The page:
Chateaubriand's memoirs, XLI, 3

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Mémoires d'Outre-tombe

Book XLI- Chapter 3
The Danube – Waldmünchen – Woods – Combourg – Lucile – Travellers – Prague

25th and 26th of September 1833.

I crossed the Danube at three in the morning: I had said to it in summer what I no longer found to say to it in autumn; they were no longer the same waters, nor were my days the same. I left my excellent village of Waldmünchen with its herds of pigs, the swine-herd Eumaeus, and the peasant girl who gazed at me over her father’s shoulder, far to the left. The ditch of corpses in its cemetery would have been filled in; the dead eaten by thousands of worms for having had the honour of being human.

Monsieur and Madame de Bauffremont, having arrived at Linz, were a few hours ahead of me; they were themselves preceded by several royalists: bearing messages of peace, they believed Madame to be travelling tranquilly behind them, while I was following them like Discord, with news of war.

Princesse de Bauffremont, née Montmorency, was going to Bustehrad to pay her compliments to the Kings of France nés Bourbons: nothing could be more natural.

On the 25th, at nightfall, I entered woodland. The crows were calling in the air; dense flocks of them wheeled above the trees whose summits they were preparing to adorn. There, I returned to my early youth: I saw again the crows in the mall at Combourg; I thought I was back again with my family in the old castle: O memories, you pass through the heart like a sword! O, my Lucile, so many years separate us! Now a host of my days has passed, and, in vanishing, allows me to see your image more clearly.

I reached Tabor at night: its square, surrounded by arcades, seemed immense; but moonlight is deceptive.

On the morning of the 26th, fog covered us in its boundless solitude. About six, I seemed to be passing between two lakes. I was only a few miles from Prague.

The fog lifted. The approach to the city by the Linz road is more interesting than that from Regensberg; the countryside is less flat. You see villages, and chateaux with plantations and ponds. I met a woman, a pious and resigned figure, overwhelmed by the weight of an enormous basket; two old fruiterers laying out their apples beside a ditch; a girl and her lad sitting on the grass, the young man smoking, the girl happy, next to her friend by day, in his arms at night; children playing at the cottage door with their cats or driving the geese to the common; and turkeys in a cage off to Prague like me for Henri V’s coming of age; then a shepherd sounding his horn, while Hyacinthe, Baptiste, the translator from Venice, and His Excellency, jolted along in our patched-up calash: such are life’s destinies. I would not give a sou for the best of them.

Bohemia offered me nothing new; my thoughts were fixed on Prague.

I entered Prague on the 26th at four in the afternoon. I stopped at the Hôtel des Bains. I did not see the young Saxon servant girl; she had returned to Dresden to soothe Raphael’s exiled paintings with the songs of Italy.

Prague, the 29th of September 1833.

Two days after my arrival in Prague (the 28th) I sent Hyacinthe with a letter to Madame la Duchesse de Berry, whom according to my calculations he should find in Trieste. The letter to the Princess said: ‘that I had found the Royal Family leaving for Leoben, that young Frenchmen were arriving for the coming-of-age of Henri V and that their King would evade them, that I had seen Madame la Dauphine, and that she had invited me to go at once to Bustehrad where Charles X might shortly be found; that I had not seen Mademoiselle because she was a little indisposed, that they had allowed me into her room where the shutters were closed, and that she had held out her burning hand to me in the darkness while begging me to save them all: that I has gone to Bustehrad, that I had seen Monsieur de Blacas and talked with him about the declaration of Henri V’s majority; that entering the King’s room I had found him asleep, and that having then presented Madame la Duchesse de Berry’s letter to him he had seemed quite hostile to my august client; that however the little decree I had drafted regarding the majority seemed to please him.’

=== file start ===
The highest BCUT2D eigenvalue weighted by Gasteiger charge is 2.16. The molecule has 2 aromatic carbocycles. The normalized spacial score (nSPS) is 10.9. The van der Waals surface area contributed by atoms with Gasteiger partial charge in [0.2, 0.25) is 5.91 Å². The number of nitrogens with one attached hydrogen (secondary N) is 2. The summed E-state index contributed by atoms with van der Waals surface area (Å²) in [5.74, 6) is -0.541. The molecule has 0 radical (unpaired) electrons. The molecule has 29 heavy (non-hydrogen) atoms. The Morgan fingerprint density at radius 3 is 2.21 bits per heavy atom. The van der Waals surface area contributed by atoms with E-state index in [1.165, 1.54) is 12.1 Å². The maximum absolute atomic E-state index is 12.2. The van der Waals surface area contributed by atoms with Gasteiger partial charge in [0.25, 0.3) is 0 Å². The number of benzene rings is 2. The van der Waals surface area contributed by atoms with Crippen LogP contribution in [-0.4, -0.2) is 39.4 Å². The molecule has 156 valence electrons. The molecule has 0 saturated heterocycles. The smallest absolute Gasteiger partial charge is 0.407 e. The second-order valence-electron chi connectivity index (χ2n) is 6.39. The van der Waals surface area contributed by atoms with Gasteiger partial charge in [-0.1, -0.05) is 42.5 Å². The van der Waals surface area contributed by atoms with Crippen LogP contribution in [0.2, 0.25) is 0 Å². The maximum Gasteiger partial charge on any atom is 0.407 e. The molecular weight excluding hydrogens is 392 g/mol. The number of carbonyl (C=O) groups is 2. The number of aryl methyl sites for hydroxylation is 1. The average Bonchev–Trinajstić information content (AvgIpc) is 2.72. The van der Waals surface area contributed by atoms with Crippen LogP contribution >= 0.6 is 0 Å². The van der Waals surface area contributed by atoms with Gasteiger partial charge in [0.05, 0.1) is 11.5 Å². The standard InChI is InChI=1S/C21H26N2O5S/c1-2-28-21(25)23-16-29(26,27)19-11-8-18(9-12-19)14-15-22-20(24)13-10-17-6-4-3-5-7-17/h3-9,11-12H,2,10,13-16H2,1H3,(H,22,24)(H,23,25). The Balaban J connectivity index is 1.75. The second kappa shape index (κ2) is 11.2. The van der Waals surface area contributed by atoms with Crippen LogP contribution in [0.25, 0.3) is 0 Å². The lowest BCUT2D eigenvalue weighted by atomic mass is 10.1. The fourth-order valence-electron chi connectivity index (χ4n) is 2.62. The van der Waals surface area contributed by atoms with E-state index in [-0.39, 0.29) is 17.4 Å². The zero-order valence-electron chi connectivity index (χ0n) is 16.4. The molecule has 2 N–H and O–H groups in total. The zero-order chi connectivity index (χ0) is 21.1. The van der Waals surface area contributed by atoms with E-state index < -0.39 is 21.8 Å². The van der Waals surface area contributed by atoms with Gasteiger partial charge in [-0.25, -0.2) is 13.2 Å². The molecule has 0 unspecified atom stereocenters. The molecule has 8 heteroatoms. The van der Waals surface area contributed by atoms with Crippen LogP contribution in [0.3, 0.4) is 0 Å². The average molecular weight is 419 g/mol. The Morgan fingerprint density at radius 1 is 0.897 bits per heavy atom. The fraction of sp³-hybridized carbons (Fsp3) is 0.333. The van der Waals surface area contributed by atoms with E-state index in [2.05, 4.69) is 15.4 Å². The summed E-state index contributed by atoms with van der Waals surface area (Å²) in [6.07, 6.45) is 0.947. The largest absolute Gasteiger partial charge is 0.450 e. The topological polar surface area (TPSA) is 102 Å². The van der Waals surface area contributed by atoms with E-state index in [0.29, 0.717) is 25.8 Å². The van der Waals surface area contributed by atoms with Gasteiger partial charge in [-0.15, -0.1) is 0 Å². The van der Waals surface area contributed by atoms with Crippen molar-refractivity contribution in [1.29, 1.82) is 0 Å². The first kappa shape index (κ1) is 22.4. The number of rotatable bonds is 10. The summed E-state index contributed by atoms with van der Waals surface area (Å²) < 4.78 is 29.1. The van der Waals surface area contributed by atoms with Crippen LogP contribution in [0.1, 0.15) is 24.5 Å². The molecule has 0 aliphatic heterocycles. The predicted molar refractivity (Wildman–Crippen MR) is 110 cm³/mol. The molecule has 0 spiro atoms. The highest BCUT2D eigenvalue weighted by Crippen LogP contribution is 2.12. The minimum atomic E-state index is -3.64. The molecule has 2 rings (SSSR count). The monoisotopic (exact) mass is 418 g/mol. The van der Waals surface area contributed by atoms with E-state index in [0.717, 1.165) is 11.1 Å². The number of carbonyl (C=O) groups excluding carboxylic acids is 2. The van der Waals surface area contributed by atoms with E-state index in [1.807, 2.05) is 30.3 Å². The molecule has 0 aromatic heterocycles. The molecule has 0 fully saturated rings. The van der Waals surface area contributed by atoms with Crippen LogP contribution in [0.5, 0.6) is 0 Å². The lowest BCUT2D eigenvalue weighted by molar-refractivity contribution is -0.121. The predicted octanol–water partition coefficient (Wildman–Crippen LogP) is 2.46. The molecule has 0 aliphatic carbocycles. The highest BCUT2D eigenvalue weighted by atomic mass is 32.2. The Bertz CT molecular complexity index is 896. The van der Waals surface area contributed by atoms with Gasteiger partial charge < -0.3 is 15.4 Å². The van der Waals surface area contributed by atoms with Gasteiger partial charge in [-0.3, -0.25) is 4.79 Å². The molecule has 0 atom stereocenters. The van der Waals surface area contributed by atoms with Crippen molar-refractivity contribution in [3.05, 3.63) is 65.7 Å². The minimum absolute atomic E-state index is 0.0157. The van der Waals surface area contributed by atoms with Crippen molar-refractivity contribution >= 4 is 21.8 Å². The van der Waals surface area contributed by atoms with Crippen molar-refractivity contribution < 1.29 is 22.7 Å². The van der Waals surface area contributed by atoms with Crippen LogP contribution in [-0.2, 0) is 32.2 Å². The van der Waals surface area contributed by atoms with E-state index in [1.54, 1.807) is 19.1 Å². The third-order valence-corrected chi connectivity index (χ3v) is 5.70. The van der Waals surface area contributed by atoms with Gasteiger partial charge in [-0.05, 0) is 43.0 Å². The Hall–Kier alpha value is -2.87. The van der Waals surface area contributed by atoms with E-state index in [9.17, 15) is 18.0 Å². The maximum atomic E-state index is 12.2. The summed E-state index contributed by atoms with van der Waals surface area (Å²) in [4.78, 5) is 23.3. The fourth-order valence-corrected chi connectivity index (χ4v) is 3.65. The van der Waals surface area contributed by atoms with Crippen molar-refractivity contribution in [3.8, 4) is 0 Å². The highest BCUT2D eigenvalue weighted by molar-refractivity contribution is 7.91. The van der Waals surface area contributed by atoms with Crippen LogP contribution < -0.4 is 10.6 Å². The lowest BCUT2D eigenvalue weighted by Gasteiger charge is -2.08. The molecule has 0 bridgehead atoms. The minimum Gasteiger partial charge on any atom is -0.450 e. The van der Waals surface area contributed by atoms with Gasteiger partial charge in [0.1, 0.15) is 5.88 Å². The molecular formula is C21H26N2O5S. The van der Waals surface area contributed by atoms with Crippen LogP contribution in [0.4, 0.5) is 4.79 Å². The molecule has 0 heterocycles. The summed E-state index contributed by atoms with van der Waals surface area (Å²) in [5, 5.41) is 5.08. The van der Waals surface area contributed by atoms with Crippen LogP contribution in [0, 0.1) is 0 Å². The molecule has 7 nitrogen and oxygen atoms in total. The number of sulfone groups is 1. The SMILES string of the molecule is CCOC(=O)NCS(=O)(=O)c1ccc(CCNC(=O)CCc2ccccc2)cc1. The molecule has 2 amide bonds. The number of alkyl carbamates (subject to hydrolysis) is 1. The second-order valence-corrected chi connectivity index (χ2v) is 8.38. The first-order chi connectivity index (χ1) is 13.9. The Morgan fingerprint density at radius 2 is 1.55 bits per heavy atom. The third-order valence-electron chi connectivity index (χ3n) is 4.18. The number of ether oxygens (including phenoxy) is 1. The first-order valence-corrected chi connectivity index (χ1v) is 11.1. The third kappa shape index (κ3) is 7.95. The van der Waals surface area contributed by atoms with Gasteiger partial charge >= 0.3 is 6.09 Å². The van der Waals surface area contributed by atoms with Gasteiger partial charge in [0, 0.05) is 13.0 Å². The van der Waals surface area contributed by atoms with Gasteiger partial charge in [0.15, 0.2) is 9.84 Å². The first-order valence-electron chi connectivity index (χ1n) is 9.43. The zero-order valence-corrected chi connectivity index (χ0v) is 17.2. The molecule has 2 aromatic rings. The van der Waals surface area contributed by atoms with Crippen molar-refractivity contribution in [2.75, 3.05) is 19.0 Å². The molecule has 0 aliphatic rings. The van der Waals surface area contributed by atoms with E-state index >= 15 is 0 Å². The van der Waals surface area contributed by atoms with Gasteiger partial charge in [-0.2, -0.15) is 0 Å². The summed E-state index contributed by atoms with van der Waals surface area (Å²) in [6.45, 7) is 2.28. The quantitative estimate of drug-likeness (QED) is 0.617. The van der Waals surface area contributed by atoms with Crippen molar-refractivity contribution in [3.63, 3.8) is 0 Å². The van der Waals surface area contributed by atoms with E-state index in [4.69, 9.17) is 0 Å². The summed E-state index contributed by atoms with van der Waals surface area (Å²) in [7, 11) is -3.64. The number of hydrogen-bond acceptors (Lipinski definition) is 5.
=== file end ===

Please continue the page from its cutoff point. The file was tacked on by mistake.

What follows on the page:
The letter ended with this paragraph:

‘Now Madame, I must not hide from you that there is much wrong here. Our enemies would smile if they could see us debating a king without a kingdom, a sceptre which is only a stick on which we lean, during the pilgrimage, which will probably be lengthy, of our exile. Your son’s education is full of deficiencies, and I see no chance of them being remedied. I am returning to the poor folk whom Madame de Chateaubriand nurtures; there, I will always be at your command. If ever you take sole charge of Henri, and continue to believe that precious charge might be placed in my hands, I would be as pleased as I would be honoured to devote the remainder of my life to him, but I could not accept so fearful a responsibility except on condition of being, under your counsel, entirely free in my decisions and thoughts, and located on independent territory, beyond the circle of absolute monarchy.’

With the letter was enclosed this copy of my draft declaration of majority:

‘We, Henri V by name, having arrived at the age at which the laws of the kingdom have fixed the royal majority, wish the first action of that majority to be a solemn protest against the usurpation of the throne by Louis-Philippe, Duc d’Orléans. In consequence, and on the advice of our counsellors, we have issued this decree to maintain our rights and those of the French: given this thirtieth day of September, in the year of grace eighteen thirty three.’